HOMOCO, a queer-owned sustainable unisex clothing company, wants you to have a perfect queer summer
I stumbled upon HOMOCO completely by accident last month when I was looking to feature comfy clothes for working from home that are from queer-owned companies. Daniel DuGoff, the creator of HOMOCO, stumbled across Queer Media Matters in a similar fashion, and when he first reached out to connect, had no idea that his clothes had actually been featured on our site. Talk about queer kismet. I fell pretty hard for HOMOCO's sustainable and comfy as hell t-shirts, as well as their commitment to social justice and unisex fashion for all. I chatted with Daniel about how HOMOCO came to be, what's next for the company, and how to have a perfect queer summer.
Queer Media Matters: How did HOMOCO get its name?
Daniel DuGoff: Honestly this is my favorite part of HOMOCO. The entire brand development for HOMOCO happened really quickly (zero to full brand identity and product in hand in three months). I had recently wound-down a menswear fashion brand and was thinking about next steps. And the idea of an inclusive and queer swim brand kept boiling to the surface, but for some reason I couldn’t fully wrap my mind around it.
And then one afternoon I was sitting at my desk and thinking about the family business my great-grandparents started in Washington D.C.: Their last name was Homes, and they had a local chain of gas stations called Homes Oil Company. Like Texas Oil and Sun Oil (TEXACO, SUNOCO), Homes Oil went by HOMOCO.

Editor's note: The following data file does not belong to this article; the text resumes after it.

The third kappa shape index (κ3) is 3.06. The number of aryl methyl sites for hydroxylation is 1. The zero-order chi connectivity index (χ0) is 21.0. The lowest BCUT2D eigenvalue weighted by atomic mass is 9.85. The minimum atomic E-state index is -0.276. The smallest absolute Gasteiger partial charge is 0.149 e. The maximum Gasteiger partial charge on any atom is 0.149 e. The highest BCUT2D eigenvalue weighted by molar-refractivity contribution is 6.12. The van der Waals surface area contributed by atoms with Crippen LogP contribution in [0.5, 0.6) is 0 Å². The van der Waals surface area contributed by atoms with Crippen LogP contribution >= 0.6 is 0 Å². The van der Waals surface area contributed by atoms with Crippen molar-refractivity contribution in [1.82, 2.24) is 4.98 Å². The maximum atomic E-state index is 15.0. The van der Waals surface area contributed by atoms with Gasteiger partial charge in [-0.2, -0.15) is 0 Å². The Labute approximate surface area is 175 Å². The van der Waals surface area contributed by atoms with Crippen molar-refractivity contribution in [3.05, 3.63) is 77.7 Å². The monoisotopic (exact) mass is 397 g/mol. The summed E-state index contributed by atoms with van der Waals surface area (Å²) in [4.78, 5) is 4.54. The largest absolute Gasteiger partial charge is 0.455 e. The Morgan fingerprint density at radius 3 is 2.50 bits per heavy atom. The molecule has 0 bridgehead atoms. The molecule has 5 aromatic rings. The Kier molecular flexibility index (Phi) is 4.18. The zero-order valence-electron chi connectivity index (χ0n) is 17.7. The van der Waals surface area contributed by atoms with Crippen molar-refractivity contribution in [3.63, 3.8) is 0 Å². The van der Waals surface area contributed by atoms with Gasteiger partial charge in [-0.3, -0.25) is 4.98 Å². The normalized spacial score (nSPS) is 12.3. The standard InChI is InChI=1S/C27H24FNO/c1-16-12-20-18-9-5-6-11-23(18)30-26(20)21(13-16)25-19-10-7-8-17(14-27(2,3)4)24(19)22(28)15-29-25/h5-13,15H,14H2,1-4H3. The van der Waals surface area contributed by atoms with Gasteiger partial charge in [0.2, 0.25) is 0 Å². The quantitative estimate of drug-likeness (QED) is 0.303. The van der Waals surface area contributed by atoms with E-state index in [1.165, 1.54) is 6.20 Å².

All of a sudden, the whole brand made sense – HOMOCO would be reborn as a swim brand for all queer people. The name said it all!
I called my grandmother and got her permission to use the name, and got to work.
QMM: How did you start out in the world of fashion?
DD: I studied architecture in undergrad, but I was never 100% sure that was the right career for me. I wanted to work with design that was closer to human scale, so when I was graduating and moving to New York I applied to work with artists, furniture designers, and fashion designers. I lined up two internships with fashion designers. And then that became what I knew how to do professionally.
I did a three of fashion internships at once to see what different sections of the industry were like (women’s, men’s, different price points), and made a friend who introduced me to a friend of hers who offered me a freelance position at Marc Jacobs.
It started as one day a week while I was still doing an internship, but quickly became full-time freelance and then a real full-time job. I was the Menswear Technical Designer for Marc by Marc Jacobs, responsible for translating the sketches the design team made into wearable final production-ready pieces of clothing. I learned how to work with factories in New York and all over the world, and how a company with real resources produced clothing.
QMM: Why is sustainability so important at HOMOCO?
DD: Part of having a fun name like HOMOCO is being a fun brand. We’re bright and colorful and like to have a good time. But in order to sell a fun product, we work so hard to be responsible behind the scenes. From sourcing sustainable materials to manufacturing ethically to building philanthropy into each sale, we are thinking about the world live in at every step.
The truth is that fashion is an incredibly wasteful industry. From trends driving consumers to toss their clothes for new ones, to fabrics that are made from harmful chemicals and wasteful processes, the whole system is inefficient and needs to be changed.